The Committee of Ethics of the Rajya Sabha has identified five specific pecuniary interests which warranted declaration by MPs. They are Remunerative Directorship, Regular Remunerated Activity, Shareholding of Controlling Nature, Paid Consultancy and Professional Engagement, The committee also prepared a format in which the interests should be registered and said every member should declare his or her interests within ninety days of taking the oath as a member of the House. It said any changes should be notified within the first quarter of the next financial year.
After examining the issue, the Committee of Ethics of the Lok Sabha said it had carefully considered the provisions pertaining to registration of members' interest obtaining in UK, USA, Australia and South Africa. It said similar provisions must be made in the Lok Sabha. It said Members of Lok Sabha should get their interests registered in a Register to be maintained by the Lok Sabha. Further, whenever a member has personal or specific pecuniary interest (direct or indirect) in a matter being considered by the House or a Committee thereof, he should declare that interest notwithstanding any registration of his interests in the Register. “Thus, while registration of interests pertains to the parliamentary duties of a member in general, declaration of his interests pertains to any particular matter under discussion”.
It said the basic purpose of the introduction of a Register of Members’ Interests is to infuse transparency and accountability among the parliamentarians so as to reinforce confidence of public in their representatives. “The aim of registration of interests is openness, which is so vital for the functioning of a parliamentary democracy. The Committee, therefore, felt that in order to avoid a conflict of interest, the provisions relating to registration of interests need to be incorporated in the Rules. Conflicts of interest may arise from financial interests as well as non-financial interests”.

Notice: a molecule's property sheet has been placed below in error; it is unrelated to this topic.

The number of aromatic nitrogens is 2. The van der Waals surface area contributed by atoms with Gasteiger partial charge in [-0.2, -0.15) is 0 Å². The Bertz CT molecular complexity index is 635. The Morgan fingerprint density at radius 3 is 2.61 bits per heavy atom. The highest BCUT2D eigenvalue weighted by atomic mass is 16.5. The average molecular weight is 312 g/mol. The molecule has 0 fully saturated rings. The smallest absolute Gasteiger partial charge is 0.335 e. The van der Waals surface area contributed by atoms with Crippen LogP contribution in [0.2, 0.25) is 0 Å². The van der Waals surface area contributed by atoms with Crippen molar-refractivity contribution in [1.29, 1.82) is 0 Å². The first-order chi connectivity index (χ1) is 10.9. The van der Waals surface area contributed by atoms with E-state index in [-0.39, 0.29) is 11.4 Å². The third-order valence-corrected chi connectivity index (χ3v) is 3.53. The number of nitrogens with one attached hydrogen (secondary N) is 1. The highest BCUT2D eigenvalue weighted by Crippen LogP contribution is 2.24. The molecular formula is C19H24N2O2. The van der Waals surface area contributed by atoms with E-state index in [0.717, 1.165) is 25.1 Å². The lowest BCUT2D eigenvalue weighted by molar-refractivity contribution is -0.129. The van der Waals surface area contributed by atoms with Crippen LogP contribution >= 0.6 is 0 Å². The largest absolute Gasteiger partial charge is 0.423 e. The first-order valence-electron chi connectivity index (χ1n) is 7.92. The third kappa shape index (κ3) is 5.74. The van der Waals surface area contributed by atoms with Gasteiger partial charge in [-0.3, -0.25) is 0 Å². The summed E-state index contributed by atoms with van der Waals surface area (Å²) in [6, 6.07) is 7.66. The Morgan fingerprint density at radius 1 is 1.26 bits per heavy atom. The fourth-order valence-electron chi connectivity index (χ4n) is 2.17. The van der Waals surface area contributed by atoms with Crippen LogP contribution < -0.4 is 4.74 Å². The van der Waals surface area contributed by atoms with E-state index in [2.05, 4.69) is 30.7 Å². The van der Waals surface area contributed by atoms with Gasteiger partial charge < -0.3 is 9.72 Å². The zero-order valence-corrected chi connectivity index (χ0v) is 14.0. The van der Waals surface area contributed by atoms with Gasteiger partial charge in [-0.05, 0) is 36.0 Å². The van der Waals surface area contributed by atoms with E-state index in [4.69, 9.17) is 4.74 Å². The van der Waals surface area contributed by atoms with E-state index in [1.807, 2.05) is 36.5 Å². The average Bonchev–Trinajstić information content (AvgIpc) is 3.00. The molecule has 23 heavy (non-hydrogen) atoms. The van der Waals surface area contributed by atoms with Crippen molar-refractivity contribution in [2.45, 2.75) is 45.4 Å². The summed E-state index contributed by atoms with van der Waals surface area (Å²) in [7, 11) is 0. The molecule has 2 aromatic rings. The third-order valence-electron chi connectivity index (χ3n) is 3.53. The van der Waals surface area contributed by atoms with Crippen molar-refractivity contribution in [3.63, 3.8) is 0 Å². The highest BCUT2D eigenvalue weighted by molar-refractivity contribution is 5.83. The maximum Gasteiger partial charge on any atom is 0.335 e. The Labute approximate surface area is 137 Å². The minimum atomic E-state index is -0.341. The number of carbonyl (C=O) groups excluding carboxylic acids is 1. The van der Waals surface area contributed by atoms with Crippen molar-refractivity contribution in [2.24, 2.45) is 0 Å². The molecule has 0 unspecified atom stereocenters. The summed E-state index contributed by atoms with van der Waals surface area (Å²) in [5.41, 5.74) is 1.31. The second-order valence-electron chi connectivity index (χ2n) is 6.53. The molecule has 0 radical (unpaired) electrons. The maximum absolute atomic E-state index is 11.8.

The committee also heard the Chairman of the Committee of Ethics of the Rajya Sabha on how the House has dealt with this issue over the last 8 years. Significantly, he observed that while Members had to register their interests, “the practice of Members declaring their interests before speaking in the House is still rarely done. Evidently, it has not yet become part of the broader consciousness of MPs..."
The Lok Sabha must now incorporate the changes suggested by its Committee on Ethics without any loss of time. The Upper House decided to have a Register of Members’ Interests after its Committee of Ethics suggested it in 2005. A number of Indian MPs are known to dabble in parliamentary work directly relating to their businesses and financial dealings. This is totally prohibited in most developed democracies. We must also insist that the two Houses publish the statements filed by MPs. More than an MP’s assets and liabilities, it is important for the people to know every MP’s interests and this includes his investments in stocks and shares, directorships etc. In the absence of firm rules in regard to such disclosure, MPs are tempted to utilize parliamentary devices and privileges to further their own interests.
The sooner we adopt these measures, the better. Only then will the world acknowledge that we are not just the largest democracy in the world but also a democracy that enforces norms and ethical standards for all those who represent the people in elected bodies.